Employee Terminations in the Time of COVID – To Vest or Not to Vest?

15 July 2020 Legal News: Employee Benefits Insights Publication
Authors: Casey D. Knapp

Clients often ask if they are required to vest employees when they terminate employment. The answer is usually no. Although employers may vest an employee’s 401(k) account balance on termination, they are generally not required to do so.

You said “generally” – so, when is it required?

Good catch. Employers must vest 401(k) account balances if it is required by contract or if they determine that the plan has experienced a “partial plan termination.”

Contracts may require that an employer vest the balance of employees on certain events. This comes up most often when a purchase agreement requires the buyer in a corporate transaction to accelerate vesting for employees who are involuntarily terminated during a certain period following closing or if an existing employment agreement requires vesting if an executive is involuntarily terminated during the term of the employment agreement. So, plan sponsors should check plan documents before conducting an employer-initiated termination.

The Internal Revenue Code (“Code”) also requires plans to vest the balances of employees who are affected by a partial plan termination. Under Internal Revenue Code (“Code”) Section 411(d), a plan is considered partially terminated if there is a significant change to the plan or a significant corporate event that affects the rights of employees to vest in their plan benefits. The IRS generally deems a partial plan termination to have occurred if 20% of total plan participants (excluding former employees) are terminated outside of normal annual turnover during a plan year or in connection with the same corporate event (e.g., a long-term reduction in force that crosses plan years). While a 20% turnover rate is rare in normal circumstances, more plan sponsors have approached or passed this mark as a result of employee terminations in connection with COVID and the related economic downturn.

Note, however, that the 20% presumption of a partial plan termination may be rebutted if the facts and circumstances demonstrate that the plan did not suffer a partial termination. For example, if a plan sponsor terminated 25% of employees in March 2020, but later rehired half of the employees, then a partial plan termination may not have occurred. Therefore, we advise that plan sponsors (i) keep good records related to employee terminations (and rehires) during the year and (ii) wait until the end of a plan year to determine whether a partial plan termination has occurred.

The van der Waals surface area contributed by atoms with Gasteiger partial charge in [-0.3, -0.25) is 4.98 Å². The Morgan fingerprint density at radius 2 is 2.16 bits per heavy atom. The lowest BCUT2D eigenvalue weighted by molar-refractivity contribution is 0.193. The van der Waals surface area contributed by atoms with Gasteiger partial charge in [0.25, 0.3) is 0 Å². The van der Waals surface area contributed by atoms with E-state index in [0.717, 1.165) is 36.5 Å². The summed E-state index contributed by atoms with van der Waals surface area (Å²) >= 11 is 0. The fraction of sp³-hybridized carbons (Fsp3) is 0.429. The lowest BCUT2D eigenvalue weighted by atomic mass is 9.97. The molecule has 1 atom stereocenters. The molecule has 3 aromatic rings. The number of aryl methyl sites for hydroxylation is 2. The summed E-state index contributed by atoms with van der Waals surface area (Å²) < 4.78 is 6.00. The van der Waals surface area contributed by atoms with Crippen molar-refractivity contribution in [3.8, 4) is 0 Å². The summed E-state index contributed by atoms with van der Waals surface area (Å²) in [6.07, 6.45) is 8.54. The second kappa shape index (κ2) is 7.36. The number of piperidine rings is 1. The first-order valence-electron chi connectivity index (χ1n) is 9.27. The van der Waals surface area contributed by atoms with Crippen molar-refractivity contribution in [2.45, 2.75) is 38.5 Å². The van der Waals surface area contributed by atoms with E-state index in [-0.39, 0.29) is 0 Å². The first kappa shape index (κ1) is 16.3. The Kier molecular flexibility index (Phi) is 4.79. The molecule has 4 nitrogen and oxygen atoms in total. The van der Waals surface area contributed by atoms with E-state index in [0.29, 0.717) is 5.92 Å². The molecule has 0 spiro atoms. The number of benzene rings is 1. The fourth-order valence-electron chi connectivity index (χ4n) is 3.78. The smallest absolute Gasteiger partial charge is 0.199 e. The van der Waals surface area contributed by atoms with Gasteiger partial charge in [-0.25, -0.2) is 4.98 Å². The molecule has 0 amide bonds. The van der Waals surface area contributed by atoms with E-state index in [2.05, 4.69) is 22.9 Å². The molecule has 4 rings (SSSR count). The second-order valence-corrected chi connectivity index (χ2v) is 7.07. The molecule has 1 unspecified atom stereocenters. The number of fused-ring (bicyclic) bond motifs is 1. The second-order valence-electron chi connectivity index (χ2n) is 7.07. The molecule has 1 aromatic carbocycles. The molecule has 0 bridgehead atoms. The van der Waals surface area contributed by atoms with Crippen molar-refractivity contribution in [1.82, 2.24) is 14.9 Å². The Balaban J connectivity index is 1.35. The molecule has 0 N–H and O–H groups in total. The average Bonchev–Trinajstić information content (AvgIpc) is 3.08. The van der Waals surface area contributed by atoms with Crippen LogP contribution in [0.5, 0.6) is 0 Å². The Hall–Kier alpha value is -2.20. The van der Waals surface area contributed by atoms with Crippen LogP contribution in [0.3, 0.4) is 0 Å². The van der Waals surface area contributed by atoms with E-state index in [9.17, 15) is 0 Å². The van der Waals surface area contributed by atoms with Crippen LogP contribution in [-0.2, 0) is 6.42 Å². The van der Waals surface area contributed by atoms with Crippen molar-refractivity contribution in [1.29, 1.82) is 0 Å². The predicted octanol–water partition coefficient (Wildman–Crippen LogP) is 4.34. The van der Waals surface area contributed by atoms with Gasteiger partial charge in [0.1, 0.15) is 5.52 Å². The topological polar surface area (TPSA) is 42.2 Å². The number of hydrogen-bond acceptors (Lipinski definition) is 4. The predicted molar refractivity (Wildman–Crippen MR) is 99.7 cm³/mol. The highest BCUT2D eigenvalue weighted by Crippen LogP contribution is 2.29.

But we may vest employees if we would like to, right?

Yes, it is absolutely fine to vest employees in a non-discriminatory manner who experience a termination of employment and, in fact, this is not unusual in circumstances like those we find ourselves in today. Discrimination concerns arise under Code Section 401(a)(4) if, for example, a plan sponsor decides to accelerate vesting only for highly compensated employees. Not only will this help participants retain their retirement savings and provide additional capital if they decide to take advantage of a plan loan or in-service withdrawal in an emergency, it will also insulate the employer from a partial plan termination and avoid a significant forfeiture balance.

Anything we should keep in mind if we do not vest people (and are not required to do so)?

Yes. As alluded to above, the plan’s forfeiture balance may increase significantly if a large number of employees are terminated with unvested balances. This forfeiture balance must be exhausted during the plan year in which they are incurred or, in appropriate circumstances, no later than the following plan year either to (i) fund employer contributions or (ii) pay plan expenses. This may create a challenge for plan sponsors, especially those that suspended employer contributions this year but have growing forfeiture balances.


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